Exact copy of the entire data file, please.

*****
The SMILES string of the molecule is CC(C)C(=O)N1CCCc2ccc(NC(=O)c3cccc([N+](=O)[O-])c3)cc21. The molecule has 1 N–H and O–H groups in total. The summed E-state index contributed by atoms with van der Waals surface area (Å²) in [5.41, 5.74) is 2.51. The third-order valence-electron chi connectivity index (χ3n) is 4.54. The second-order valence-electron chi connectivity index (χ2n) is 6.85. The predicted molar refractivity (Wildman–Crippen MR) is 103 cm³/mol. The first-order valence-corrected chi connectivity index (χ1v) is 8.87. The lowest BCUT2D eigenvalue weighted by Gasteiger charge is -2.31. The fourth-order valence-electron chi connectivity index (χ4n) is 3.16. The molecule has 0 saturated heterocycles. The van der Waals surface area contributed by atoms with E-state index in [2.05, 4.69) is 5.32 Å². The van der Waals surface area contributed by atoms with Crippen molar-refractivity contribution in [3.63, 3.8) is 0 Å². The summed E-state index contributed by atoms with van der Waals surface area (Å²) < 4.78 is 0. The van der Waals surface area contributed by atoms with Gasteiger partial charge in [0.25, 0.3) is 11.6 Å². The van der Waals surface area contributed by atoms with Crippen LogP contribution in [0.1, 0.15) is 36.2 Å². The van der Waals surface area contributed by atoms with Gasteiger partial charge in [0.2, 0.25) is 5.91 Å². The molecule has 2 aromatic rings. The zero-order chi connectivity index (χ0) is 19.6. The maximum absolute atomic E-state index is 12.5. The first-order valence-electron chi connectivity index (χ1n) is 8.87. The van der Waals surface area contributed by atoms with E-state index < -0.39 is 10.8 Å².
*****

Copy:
The SMILES string of the molecule is CC(C)C(=O)N1CCCc2ccc(NC(=O)c3cccc([N+](=O)[O-])c3)cc21. The molecule has 1 N–H and O–H groups in total. The summed E-state index contributed by atoms with van der Waals surface area (Å²) in [5.41, 5.74) is 2.51. The third-order valence-electron chi connectivity index (χ3n) is 4.54. The second-order valence-electron chi connectivity index (χ2n) is 6.85. The predicted molar refractivity (Wildman–Crippen MR) is 103 cm³/mol. The first-order valence-corrected chi connectivity index (χ1v) is 8.87. The lowest BCUT2D eigenvalue weighted by Gasteiger charge is -2.31. The fourth-order valence-electron chi connectivity index (χ4n) is 3.16. The molecule has 0 saturated heterocycles. The van der Waals surface area contributed by atoms with E-state index in [2.05, 4.69) is 5.32 Å². The van der Waals surface area contributed by atoms with Crippen molar-refractivity contribution in [3.63, 3.8) is 0 Å². The summed E-state index contributed by atoms with van der Waals surface area (Å²) < 4.78 is 0. The van der Waals surface area contributed by atoms with Gasteiger partial charge in [0.25, 0.3) is 11.6 Å². The van der Waals surface area contributed by atoms with Crippen LogP contribution in [0.1, 0.15) is 36.2 Å². The van der Waals surface area contributed by atoms with Gasteiger partial charge in [0.2, 0.25) is 5.91 Å². The molecule has 2 aromatic rings. The zero-order chi connectivity index (χ0) is 19.6. The maximum absolute atomic E-state index is 12.5. The first-order valence-electron chi connectivity index (χ1n) is 8.87. The van der Waals surface area contributed by atoms with E-state index < -0.39 is 10.8 Å².